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“Bite-Size Bits of Local, National, and Global History”
Bacon Level in Randolph County, Alabama — The American South (East South Central)
 

Pottery-Making Families of Randolph County / Early Pottery Shops of Randolph County

 
 
Pottery-Making Families of Randolph County marker image. Click for full size.
By Mark Hilton, June 2, 2018
1. Pottery-Making Families of Randolph County marker
Inscription.
Pottery-Making Families of Randolph County

During the 1830s, pottery-making families moved directly from the Carolinas and Georgia. Most came from the Edgefield District of western South Carolina, which boasted an important pottery-making center. Well-known Edgefield potters who were in the 1840 U.S. Census for Randolph County, Alabama, included Matthew Duncan, John, Holland and Robert Leopard and James Prothro. Other prominent potters of the antebellum period were Cyrus Cogburn, Job Falkner, Cicero D. Hudson, Elijah McPherson, Greenberry Morton, Joseph Rushton, James Pinckney Shepherd, Milton J. Ussery, and Robert Ussery. During this period, enslaved African-American potters also worked in Randolph County. After the Civil War, John Barnes, John Lehman, and Zachariah T. Ussery were important potters. Many other local families became involved in pottery making including members of the Belcher, Boggs, Boyd, Brown, Foster, Gladney, Mapp, Meacham, Muldrew, Oliver, Phillips, Pittman, Pound, Swet, Spears, Taylor, Weathers, Williams and Yates families. (Continued)

Early Pottery Shops of Randolph County

Pottery-making families were among the first settlers to come to this portion of east central Alabama after the acquisition of the Creek Indian lands in 1832. The earliest
Early Pottery Shops of Randolph County Marker image. Click for full size.
By Mark Hilton, June 2, 2018
2. Early Pottery Shops of Randolph County Marker
of these pottery shops were located here in Bacon Level and in nearby Cedric and Hickory Flat (Chambers County). These local potters produced the stoneware storage jars, jugs, churns and other pottery essentials for life on the frontier of early nineteenth-century Alabama. Their wares were coated with alkaline glaze made from wood ashes or lime which produced a green glassy finish that made the pottery both durable and suitable for food storage. The alkaline glaze was the predominant southern stoneware glaze and was brought to Randolph County by potters who emigrated from North Carolina, Georgia and South Carolina. Potters from Randolph County who moved west with the American frontier established potteries in Elmore, DeKalb, Perry and Shelby counties in Alabama as well as in Mississippi and Texas. (Continued)
 
Erected 2018 by the Randolph County Historical Society.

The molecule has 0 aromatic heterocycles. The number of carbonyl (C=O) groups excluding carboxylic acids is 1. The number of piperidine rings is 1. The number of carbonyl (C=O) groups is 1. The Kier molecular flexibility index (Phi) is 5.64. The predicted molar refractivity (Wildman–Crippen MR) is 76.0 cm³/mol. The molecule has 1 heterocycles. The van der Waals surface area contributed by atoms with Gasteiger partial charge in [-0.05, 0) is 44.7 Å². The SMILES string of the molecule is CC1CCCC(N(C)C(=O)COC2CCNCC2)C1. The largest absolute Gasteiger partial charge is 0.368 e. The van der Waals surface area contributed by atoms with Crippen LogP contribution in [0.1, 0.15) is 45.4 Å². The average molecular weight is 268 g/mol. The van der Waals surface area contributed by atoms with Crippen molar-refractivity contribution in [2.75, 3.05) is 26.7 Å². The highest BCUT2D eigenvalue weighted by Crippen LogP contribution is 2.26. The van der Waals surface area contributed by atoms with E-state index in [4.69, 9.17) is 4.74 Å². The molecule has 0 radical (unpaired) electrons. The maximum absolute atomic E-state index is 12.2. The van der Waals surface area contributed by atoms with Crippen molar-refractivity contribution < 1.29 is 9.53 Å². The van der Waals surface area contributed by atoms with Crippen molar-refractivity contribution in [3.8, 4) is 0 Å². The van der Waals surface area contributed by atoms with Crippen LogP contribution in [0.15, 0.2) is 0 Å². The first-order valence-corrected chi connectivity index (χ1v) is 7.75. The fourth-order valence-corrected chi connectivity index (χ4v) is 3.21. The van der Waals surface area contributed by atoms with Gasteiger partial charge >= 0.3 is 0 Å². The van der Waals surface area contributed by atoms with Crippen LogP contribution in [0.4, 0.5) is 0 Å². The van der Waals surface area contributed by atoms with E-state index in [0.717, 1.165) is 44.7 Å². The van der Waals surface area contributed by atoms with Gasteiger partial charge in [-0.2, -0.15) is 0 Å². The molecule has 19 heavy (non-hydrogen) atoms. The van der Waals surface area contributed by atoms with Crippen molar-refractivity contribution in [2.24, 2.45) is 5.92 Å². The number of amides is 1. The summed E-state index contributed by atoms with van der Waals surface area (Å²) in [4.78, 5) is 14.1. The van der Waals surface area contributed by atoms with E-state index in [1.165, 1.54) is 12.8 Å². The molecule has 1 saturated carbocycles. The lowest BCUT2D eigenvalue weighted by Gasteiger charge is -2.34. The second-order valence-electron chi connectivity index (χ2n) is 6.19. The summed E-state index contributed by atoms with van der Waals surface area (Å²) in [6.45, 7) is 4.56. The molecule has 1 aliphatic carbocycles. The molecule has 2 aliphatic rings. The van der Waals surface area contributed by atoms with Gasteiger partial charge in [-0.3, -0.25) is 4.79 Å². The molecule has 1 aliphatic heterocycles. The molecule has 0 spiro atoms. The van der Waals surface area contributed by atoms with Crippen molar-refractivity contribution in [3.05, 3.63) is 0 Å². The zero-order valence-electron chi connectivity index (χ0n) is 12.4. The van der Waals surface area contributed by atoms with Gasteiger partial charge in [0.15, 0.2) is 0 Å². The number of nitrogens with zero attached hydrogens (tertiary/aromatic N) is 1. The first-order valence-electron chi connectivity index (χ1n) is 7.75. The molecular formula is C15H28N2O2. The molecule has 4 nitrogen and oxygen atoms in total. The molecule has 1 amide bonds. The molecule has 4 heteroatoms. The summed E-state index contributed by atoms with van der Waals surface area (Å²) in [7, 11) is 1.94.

Location. 33° 7.746′ N, 85° 17.476′ W. Marker is in Bacon Level, Alabama, in Randolph County. Marker is at the intersection of County Road 16 and Bacon Cove Road (County Road 75), on the right when traveling south on County Road 16. Touch for map. Marker is in this post office area: Roanoke AL 36274, United States of America.
 
Other nearby markers. At least 8 other markers are within 16 miles of this marker, measured as the crow flies
View of marker looking south on County Road 75. image. Click for full size.
By Mark Hilton, June 2, 2018
3. View of marker looking south on County Road 75.
. Wehadkee Yarn Mills (approx. 2.1 miles away); Pottery Shops in Rock Mills / The Potters of Rock Mills (approx. 2.2 miles away); Roanoke Doll Factory (approx. 4.9 miles away); Lebanon Christian Church (approx. 5.4 miles away); The Burnt Village (was approx. 11 miles away in Georgia but has been reported missing. ); Famous Indian Path (approx. 13 miles away in Georgia); Benjamin Hawkins (approx. 15.1 miles away in Georgia); Heard County Jail (approx. 15.3 miles away in Georgia).
 
Also see . . .
1. The Randolph Leader news article on the placement of the marker. (Submitted on June 3, 2018, by Mark Hilton of Montgomery, Alabama.)
2. Wikipedia article on Bacon Level and its pottery industry. (Submitted on June 3, 2018, by Mark Hilton of Montgomery, Alabama.)
 
Categories. African AmericansIndustry & CommerceSettlements & Settlers
 
Looking north on County Road 16 image. Click for full size.
By Mark Hilton, June 2, 2018
4. Looking north on County Road 16
 
 
Credits. This page was last revised on June 3, 2018. This page originally submitted on June 2, 2018, by Mark Hilton of Montgomery, Alabama. This page has been viewed 79 times since then. Photos:   1. submitted on June 2, 2018, by Mark Hilton of Montgomery, Alabama.   2, 3, 4. submitted on June 3, 2018, by Mark Hilton of Montgomery, Alabama.
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